Alberta Schenck Adams was an Alaska Native woman from Nome who proved to be an early warrior for Alaska civil rights. One day in 1944 when she was 16 years old, she was fired from working as an usher in Nome’s Dream Theatre after expressing her opposition to Jim Crow policies that forbade Alaska Native people and “Half-Breeds” from sitting in the “Whites Only” section.
Soon thereafter, she penned an essay about equality to The Nome Nugget. Shortly after the publication of her essay, she went on a date with a Caucasian Army Sergeant to the same theatre and took a seat next to him. The manager ordered her to move to the Alaska Native section of the theatre. After refusing, she was forcibly evicted and arrested.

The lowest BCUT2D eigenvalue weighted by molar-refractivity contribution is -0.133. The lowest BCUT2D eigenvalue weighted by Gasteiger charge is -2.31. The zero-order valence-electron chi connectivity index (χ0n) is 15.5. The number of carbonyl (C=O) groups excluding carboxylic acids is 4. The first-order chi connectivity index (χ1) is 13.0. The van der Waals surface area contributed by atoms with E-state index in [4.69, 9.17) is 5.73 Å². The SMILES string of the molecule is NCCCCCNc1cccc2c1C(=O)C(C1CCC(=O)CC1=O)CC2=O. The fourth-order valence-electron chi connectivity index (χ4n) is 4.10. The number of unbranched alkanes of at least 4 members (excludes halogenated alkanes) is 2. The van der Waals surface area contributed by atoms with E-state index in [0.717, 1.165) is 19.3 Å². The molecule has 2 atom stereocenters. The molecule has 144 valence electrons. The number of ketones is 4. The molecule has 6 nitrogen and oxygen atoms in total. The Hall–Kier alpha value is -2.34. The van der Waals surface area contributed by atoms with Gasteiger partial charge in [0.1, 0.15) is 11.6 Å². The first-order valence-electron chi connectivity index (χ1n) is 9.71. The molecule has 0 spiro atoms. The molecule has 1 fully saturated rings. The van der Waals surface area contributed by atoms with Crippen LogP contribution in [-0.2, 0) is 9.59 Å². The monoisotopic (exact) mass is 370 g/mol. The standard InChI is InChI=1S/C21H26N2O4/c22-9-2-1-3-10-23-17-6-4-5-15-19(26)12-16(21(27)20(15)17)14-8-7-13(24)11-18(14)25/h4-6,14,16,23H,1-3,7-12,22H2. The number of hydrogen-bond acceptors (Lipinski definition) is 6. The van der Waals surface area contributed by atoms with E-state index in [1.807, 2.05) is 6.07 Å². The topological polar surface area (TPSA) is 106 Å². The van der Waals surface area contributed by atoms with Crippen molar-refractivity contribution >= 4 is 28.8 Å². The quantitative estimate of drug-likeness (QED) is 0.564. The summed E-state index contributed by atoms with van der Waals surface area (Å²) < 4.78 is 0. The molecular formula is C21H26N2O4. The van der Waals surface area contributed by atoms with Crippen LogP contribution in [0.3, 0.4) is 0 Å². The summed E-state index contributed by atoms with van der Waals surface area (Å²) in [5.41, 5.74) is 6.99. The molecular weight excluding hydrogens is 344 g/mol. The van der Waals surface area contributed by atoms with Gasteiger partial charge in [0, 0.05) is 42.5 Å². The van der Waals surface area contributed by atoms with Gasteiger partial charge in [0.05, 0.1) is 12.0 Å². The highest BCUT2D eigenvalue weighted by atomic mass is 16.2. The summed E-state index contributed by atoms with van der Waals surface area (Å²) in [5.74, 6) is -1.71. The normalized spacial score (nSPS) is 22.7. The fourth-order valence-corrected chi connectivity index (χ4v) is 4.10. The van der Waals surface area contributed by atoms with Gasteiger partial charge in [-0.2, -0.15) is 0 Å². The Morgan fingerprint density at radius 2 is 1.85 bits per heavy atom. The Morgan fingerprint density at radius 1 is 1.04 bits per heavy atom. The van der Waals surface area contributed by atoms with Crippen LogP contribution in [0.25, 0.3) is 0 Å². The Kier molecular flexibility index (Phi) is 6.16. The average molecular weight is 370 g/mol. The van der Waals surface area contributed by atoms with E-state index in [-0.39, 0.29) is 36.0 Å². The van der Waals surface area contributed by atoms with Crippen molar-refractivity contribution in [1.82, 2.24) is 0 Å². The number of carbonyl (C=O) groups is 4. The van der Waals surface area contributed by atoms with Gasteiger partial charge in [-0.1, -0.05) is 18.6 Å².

After her arrest, she wrote a letter describing her experience to then-governor Ernest Gruening, who proceeded to push the Alaska Discrimination Act of 1945 through the Alaska Legislature a full 19 years before the Civil Rights Act of 1964 was enacted by the U.S. Congress. BSNC honors Alberta for her early fight for our civil rights!